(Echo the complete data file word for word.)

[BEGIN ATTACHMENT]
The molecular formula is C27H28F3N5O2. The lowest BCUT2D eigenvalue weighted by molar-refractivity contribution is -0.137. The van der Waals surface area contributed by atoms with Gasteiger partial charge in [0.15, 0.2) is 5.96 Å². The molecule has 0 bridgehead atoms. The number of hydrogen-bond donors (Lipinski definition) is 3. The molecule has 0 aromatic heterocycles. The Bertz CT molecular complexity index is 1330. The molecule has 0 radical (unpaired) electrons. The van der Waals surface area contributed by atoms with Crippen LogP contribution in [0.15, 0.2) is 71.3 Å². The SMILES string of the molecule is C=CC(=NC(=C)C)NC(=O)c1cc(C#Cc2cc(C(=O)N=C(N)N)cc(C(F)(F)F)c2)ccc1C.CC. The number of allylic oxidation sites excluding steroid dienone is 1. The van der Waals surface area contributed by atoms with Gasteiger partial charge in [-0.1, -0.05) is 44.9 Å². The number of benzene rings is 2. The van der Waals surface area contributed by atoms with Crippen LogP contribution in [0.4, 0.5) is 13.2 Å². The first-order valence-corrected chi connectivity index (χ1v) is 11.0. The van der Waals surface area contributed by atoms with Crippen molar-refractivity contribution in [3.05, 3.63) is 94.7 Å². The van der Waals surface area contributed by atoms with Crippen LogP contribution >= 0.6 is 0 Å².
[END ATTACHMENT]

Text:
The molecular formula is C27H28F3N5O2. The lowest BCUT2D eigenvalue weighted by molar-refractivity contribution is -0.137. The van der Waals surface area contributed by atoms with Gasteiger partial charge in [0.15, 0.2) is 5.96 Å². The molecule has 0 bridgehead atoms. The number of hydrogen-bond donors (Lipinski definition) is 3. The molecule has 0 aromatic heterocycles. The Bertz CT molecular complexity index is 1330. The molecule has 0 radical (unpaired) electrons. The van der Waals surface area contributed by atoms with Crippen LogP contribution in [0.15, 0.2) is 71.3 Å². The SMILES string of the molecule is C=CC(=NC(=C)C)NC(=O)c1cc(C#Cc2cc(C(=O)N=C(N)N)cc(C(F)(F)F)c2)ccc1C.CC. The number of allylic oxidation sites excluding steroid dienone is 1. The van der Waals surface area contributed by atoms with Gasteiger partial charge in [-0.1, -0.05) is 44.9 Å². The number of benzene rings is 2. The van der Waals surface area contributed by atoms with Crippen LogP contribution in [0.4, 0.5) is 13.2 Å². The first-order valence-corrected chi connectivity index (χ1v) is 11.0. The van der Waals surface area contributed by atoms with Crippen molar-refractivity contribution in [3.05, 3.63) is 94.7 Å². The van der Waals surface area contributed by atoms with Crippen LogP contribution >= 0.6 is 0 Å².